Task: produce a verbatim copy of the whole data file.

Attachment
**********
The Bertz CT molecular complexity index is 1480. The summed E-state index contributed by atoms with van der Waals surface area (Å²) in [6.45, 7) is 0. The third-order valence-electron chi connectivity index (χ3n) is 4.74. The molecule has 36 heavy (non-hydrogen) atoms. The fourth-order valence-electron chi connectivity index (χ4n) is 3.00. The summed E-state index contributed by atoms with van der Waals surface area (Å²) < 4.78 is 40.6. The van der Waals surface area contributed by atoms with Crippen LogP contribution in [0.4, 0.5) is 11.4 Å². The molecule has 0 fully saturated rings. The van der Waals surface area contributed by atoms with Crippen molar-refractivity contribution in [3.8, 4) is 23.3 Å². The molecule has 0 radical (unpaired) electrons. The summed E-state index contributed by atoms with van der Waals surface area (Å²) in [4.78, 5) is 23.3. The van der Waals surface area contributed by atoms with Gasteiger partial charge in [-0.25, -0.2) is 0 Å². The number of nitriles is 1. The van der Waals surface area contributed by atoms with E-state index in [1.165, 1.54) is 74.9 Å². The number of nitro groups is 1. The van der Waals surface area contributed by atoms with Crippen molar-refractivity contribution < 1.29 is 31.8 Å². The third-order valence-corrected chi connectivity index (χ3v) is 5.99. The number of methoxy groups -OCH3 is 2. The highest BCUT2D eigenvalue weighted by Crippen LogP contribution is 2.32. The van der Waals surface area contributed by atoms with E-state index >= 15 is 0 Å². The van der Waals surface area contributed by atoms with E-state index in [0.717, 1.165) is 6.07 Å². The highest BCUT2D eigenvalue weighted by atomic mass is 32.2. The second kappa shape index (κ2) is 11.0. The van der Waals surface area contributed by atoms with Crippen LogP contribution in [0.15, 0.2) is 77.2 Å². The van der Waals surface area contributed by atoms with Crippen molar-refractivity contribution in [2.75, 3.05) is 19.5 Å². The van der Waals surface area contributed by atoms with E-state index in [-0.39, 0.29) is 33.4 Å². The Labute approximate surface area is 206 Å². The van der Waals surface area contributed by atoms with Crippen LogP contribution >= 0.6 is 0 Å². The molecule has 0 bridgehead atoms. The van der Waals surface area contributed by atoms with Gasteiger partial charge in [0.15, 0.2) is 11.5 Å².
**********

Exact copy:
The Bertz CT molecular complexity index is 1480. The summed E-state index contributed by atoms with van der Waals surface area (Å²) in [6.45, 7) is 0. The third-order valence-electron chi connectivity index (χ3n) is 4.74. The molecule has 36 heavy (non-hydrogen) atoms. The fourth-order valence-electron chi connectivity index (χ4n) is 3.00. The summed E-state index contributed by atoms with van der Waals surface area (Å²) < 4.78 is 40.6. The van der Waals surface area contributed by atoms with Crippen LogP contribution in [0.4, 0.5) is 11.4 Å². The molecule has 0 fully saturated rings. The van der Waals surface area contributed by atoms with Crippen molar-refractivity contribution in [3.8, 4) is 23.3 Å². The molecule has 0 radical (unpaired) electrons. The summed E-state index contributed by atoms with van der Waals surface area (Å²) in [4.78, 5) is 23.3. The van der Waals surface area contributed by atoms with Gasteiger partial charge in [-0.25, -0.2) is 0 Å². The number of nitriles is 1. The van der Waals surface area contributed by atoms with E-state index in [1.165, 1.54) is 74.9 Å². The number of nitro groups is 1. The van der Waals surface area contributed by atoms with Crippen molar-refractivity contribution < 1.29 is 31.8 Å². The third-order valence-corrected chi connectivity index (χ3v) is 5.99. The number of methoxy groups -OCH3 is 2. The highest BCUT2D eigenvalue weighted by Crippen LogP contribution is 2.32. The van der Waals surface area contributed by atoms with E-state index >= 15 is 0 Å². The van der Waals surface area contributed by atoms with E-state index in [0.717, 1.165) is 6.07 Å². The highest BCUT2D eigenvalue weighted by atomic mass is 32.2. The second kappa shape index (κ2) is 11.0. The van der Waals surface area contributed by atoms with Crippen LogP contribution in [0.15, 0.2) is 77.2 Å². The van der Waals surface area contributed by atoms with Crippen molar-refractivity contribution in [2.75, 3.05) is 19.5 Å². The van der Waals surface area contributed by atoms with E-state index in [-0.39, 0.29) is 33.4 Å². The Labute approximate surface area is 206 Å². The van der Waals surface area contributed by atoms with Crippen LogP contribution >= 0.6 is 0 Å². The molecule has 0 bridgehead atoms. The van der Waals surface area contributed by atoms with Gasteiger partial charge in [0.15, 0.2) is 11.5 Å².